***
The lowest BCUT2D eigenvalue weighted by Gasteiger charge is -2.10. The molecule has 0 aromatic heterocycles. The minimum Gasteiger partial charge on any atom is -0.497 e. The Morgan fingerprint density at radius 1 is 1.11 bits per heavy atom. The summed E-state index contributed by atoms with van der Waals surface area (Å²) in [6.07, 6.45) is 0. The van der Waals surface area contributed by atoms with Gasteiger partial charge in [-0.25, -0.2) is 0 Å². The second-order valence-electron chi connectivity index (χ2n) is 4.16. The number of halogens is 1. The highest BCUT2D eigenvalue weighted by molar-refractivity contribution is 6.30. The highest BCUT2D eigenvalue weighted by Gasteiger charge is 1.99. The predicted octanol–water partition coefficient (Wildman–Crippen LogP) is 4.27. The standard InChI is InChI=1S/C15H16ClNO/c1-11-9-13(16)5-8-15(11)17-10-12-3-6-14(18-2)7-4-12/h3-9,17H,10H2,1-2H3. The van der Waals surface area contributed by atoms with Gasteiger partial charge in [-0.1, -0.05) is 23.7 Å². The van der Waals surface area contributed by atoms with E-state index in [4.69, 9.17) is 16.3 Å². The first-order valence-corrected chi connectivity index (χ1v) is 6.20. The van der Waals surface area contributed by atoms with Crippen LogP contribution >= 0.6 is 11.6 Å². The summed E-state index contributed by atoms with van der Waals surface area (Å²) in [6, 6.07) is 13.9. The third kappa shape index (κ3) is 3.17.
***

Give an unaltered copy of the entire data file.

The lowest BCUT2D eigenvalue weighted by Gasteiger charge is -2.10. The molecule has 0 aromatic heterocycles. The minimum Gasteiger partial charge on any atom is -0.497 e. The Morgan fingerprint density at radius 1 is 1.11 bits per heavy atom. The summed E-state index contributed by atoms with van der Waals surface area (Å²) in [6.07, 6.45) is 0. The van der Waals surface area contributed by atoms with Gasteiger partial charge in [-0.25, -0.2) is 0 Å². The second-order valence-electron chi connectivity index (χ2n) is 4.16. The number of halogens is 1. The highest BCUT2D eigenvalue weighted by molar-refractivity contribution is 6.30. The highest BCUT2D eigenvalue weighted by Gasteiger charge is 1.99. The predicted octanol–water partition coefficient (Wildman–Crippen LogP) is 4.27. The standard InChI is InChI=1S/C15H16ClNO/c1-11-9-13(16)5-8-15(11)17-10-12-3-6-14(18-2)7-4-12/h3-9,17H,10H2,1-2H3. The van der Waals surface area contributed by atoms with Gasteiger partial charge in [-0.1, -0.05) is 23.7 Å². The van der Waals surface area contributed by atoms with E-state index in [4.69, 9.17) is 16.3 Å². The first-order valence-corrected chi connectivity index (χ1v) is 6.20. The van der Waals surface area contributed by atoms with Crippen LogP contribution >= 0.6 is 11.6 Å². The summed E-state index contributed by atoms with van der Waals surface area (Å²) in [6, 6.07) is 13.9. The third kappa shape index (κ3) is 3.17.